If you are interested in pursuing a career in consulting, focus on building the skills core to consulting: strategic thinking, creativity, and leadership. 

Megan Pomnitz, Bain & Company Recruiting Coordinator

“My biggest piece of advice to students is to get involved with organizations on campus that they are passionate about and take on leadership roles,” says Meghan Pomnitz, a Recruiting Coordinator at Bain & Company, a management consulting firm that advises public, private, and non-profit organizations from across the globe.

“You don’t need to only be involved with consulting clubs – feel free to branch out to other things you are interested in,” Pomnitz explains. “When hiring, we look for candidates that are passionate about solving challenging problems, have leadership experience, and show strong communication skills.”

Matt Delaney, the Career & Internship Specialist for the SuccessWorks Consulting, Finance, Management & Client Relations Career Community, is ready and eager to assist students interested in the consulting industry.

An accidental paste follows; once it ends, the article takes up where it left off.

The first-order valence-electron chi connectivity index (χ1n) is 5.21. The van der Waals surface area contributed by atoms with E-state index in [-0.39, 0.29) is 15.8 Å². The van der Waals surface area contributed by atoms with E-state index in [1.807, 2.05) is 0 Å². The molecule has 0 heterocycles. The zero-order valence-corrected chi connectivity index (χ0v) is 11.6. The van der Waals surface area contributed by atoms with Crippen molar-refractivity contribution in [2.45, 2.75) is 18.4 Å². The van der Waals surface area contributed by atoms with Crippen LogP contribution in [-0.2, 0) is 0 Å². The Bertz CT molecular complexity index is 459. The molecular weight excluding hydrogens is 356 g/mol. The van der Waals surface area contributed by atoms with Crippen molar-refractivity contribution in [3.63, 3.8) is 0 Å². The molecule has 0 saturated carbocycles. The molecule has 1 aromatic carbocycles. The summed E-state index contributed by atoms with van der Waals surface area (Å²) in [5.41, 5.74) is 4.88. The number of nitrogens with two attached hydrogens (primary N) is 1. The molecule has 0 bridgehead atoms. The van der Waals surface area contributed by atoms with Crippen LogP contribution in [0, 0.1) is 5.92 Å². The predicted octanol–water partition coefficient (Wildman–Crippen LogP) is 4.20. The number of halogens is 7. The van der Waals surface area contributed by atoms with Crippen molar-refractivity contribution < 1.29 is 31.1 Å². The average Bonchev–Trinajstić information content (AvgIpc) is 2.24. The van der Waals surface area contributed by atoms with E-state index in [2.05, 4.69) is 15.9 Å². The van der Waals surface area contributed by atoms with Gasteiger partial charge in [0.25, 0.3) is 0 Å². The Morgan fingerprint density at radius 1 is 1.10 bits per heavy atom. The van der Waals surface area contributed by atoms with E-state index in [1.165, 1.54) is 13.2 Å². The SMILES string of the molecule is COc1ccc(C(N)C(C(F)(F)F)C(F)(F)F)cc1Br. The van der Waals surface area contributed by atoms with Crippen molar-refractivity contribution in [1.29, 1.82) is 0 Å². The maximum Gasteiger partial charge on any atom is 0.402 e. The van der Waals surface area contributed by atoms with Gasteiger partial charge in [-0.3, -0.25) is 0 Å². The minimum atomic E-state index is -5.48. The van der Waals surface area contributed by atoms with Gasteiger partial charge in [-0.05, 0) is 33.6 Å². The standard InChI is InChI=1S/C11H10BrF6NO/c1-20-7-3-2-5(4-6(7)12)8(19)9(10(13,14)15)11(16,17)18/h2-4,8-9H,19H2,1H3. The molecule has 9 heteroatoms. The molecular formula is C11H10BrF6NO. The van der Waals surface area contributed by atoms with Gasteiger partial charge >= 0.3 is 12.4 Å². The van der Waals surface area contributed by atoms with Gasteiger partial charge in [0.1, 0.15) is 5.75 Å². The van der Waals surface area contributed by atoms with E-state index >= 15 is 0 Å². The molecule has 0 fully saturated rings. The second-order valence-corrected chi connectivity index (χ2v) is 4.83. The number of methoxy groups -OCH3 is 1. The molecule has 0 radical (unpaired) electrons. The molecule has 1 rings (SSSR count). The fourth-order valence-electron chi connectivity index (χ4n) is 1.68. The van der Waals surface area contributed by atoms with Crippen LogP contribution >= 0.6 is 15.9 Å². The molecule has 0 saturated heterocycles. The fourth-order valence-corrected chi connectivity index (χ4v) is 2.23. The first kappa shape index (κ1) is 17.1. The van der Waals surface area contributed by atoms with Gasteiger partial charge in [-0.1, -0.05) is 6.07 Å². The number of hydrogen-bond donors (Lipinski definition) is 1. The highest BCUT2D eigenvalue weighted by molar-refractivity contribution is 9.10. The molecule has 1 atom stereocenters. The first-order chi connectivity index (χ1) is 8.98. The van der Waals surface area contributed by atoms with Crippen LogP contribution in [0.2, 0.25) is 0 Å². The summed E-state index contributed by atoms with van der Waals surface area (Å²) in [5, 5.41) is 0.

“We can work together to identify what relevant experience and skills students have developed and how to articulate those to apply for consulting internships and careers,” Delaney says. “The first step to learn more about consulting is to set up an advising meeting, do some online research, or engage in any learning sessions provided directly by consulting firms.”

L&S alumni are also an incredible resource for learning about how students of any major can build a career in consulting. The SuccessWorks Career Conversations Canvas course is a great way to learn how to network, then connect with specific alumni who have volunteered to mentor students one-on-one. 

“It’s beneficial for students to speak to alumni in consulting to learn what specialties, fields and industries interest them,” explains Beth Karabin, a Career & Internship Specialist for Technology, Data & Analytics. “Consulting can sometimes feel tricky to break into, so alumni also make excellent allies in a new grad’s career.”